His claim that there is not a “single lyric” in the song that references race is disingenuous. For one thing, the term “good ol’ boy” refers exclusively to white people. And then there are the images — a number of which are from protests in other countries! While few of the rioters’ faces are clearly visible, the footage is entirely of urban unrest. Guess who tends to live in cities? The video doesn’t distinguish between liquor store hold-ups and mass protests, but suffice it to say that the kind of violence he splashes before viewers is very much of the urban variety — entirely in keeping with the theme of the song, which seeks to claim that city people are violent, flag-burning thugs while we rural “good ol’ boys, raised up right” are the peaceful patriots.

He hits that theme hard at the end, with new images of white children romping in their backyard, a little white girl playing hopscotch, and a white farmer in a wheelchair proclaiming that helping neighbors is what his community is all about: “Somebody needs help, he’ll get it.”

I’m sorry, does Aldean think that people who need help in Boston and Nashville and St. Louis don’t get it from their neighbors? Does he think that people who live in New York and Chicago and Philadelphia approve of criminals? Does he think they all cheer flag burners?

And for that matter, does he know what kind of thing happens in small towns? Uvalde, Texas, is a small town. Newtown, Connecticut, is a small town. Greenwood, Indiana, is a small town.

And it’s notable that some awfully famous images of rioters attacking an iconic American landmark, desecrating the American flag and spitting on cops — those from Jan. 6 — didn’t make the cut.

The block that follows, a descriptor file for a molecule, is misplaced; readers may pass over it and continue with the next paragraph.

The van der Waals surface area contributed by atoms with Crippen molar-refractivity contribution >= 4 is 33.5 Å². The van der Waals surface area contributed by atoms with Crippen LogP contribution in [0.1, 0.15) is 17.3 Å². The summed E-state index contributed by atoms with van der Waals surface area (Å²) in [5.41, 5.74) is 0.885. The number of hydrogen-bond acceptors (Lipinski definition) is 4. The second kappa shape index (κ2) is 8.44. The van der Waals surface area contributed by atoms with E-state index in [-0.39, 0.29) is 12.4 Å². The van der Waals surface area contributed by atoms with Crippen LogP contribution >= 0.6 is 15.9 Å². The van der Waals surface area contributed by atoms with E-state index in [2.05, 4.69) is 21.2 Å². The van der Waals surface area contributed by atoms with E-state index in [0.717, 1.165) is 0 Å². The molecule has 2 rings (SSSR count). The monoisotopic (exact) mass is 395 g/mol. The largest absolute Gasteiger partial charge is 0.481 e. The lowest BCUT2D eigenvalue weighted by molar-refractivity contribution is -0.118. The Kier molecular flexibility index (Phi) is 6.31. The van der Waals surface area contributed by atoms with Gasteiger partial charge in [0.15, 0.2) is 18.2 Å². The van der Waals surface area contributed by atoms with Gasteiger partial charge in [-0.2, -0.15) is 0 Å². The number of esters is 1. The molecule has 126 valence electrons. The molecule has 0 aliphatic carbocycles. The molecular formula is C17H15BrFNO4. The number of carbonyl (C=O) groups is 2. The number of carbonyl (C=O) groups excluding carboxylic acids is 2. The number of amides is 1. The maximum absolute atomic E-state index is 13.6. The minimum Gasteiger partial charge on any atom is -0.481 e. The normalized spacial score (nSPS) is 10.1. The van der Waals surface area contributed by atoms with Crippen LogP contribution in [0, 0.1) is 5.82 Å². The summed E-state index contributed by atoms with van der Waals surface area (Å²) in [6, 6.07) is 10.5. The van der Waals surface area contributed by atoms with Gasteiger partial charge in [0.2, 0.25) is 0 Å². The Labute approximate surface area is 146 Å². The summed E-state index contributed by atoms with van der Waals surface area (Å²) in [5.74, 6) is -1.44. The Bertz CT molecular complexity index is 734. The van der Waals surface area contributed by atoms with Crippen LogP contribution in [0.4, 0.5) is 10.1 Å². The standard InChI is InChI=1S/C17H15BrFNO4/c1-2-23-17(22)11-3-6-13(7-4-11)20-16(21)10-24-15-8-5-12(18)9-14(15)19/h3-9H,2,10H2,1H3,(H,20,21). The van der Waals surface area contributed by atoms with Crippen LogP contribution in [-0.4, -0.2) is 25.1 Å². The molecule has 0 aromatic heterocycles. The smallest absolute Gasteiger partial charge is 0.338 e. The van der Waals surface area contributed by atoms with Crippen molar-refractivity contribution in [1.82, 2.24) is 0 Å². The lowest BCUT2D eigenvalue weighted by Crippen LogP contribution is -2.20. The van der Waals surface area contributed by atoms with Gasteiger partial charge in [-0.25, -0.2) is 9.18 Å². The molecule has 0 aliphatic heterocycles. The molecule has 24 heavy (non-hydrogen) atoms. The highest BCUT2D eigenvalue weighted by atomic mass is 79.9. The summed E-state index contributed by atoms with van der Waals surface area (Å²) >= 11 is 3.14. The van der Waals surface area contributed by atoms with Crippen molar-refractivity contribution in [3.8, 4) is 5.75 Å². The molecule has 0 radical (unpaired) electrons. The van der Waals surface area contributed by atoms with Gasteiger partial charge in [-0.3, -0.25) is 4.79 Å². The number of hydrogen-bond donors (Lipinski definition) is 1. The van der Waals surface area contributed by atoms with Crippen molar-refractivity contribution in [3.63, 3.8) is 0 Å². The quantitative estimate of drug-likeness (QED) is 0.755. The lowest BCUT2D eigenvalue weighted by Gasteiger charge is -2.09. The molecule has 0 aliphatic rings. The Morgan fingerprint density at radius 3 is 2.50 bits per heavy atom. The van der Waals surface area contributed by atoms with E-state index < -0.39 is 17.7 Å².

Asked if he would play the song even after the controversy, Aldean took refuge in the familiar pose of victimhood. Because he’s being criticized, he thinks he’s being “canceled.” Gushing about his “bada—” fans, he whined that “Cancel culture is a thing ... which means try and ruin your life, ruin everything.” Of course he would perform the song, he declared, because “the people have spoken and you guys spoke very very loudly.” So matters of decency get decided by plebiscite?

Look, Aldean imagines that he is merely standing up for the “feeling of a community that I had growing up.” But if he really was raised with good values, where is the fellow feeling? Where is the sense of community with other Americans who may not be from the same town but are just as worthy of respect and consideration as his high school buddies? If this were really a call to community, he would have included at least one or two images of Americans who weren’t white or rural. Don’t we expect all Americans to honor their neighbors and compatriots? Isn’t that part of what being “raised up right” includes? Don’t rural people reach into their wallets when hurricanes or tornadoes hit cities and vice versa?

Aldean’s defense is fatuous. The music video is belligerent and divisive. In this age of ugly partisanship, the cheapest clicks can be purchased with us-vs.them incitement. It’s unworthy. Don’t try that in a good country.

Mona Charen is policy editor of The Bulwark and host of the “Beg to Differ” podcast.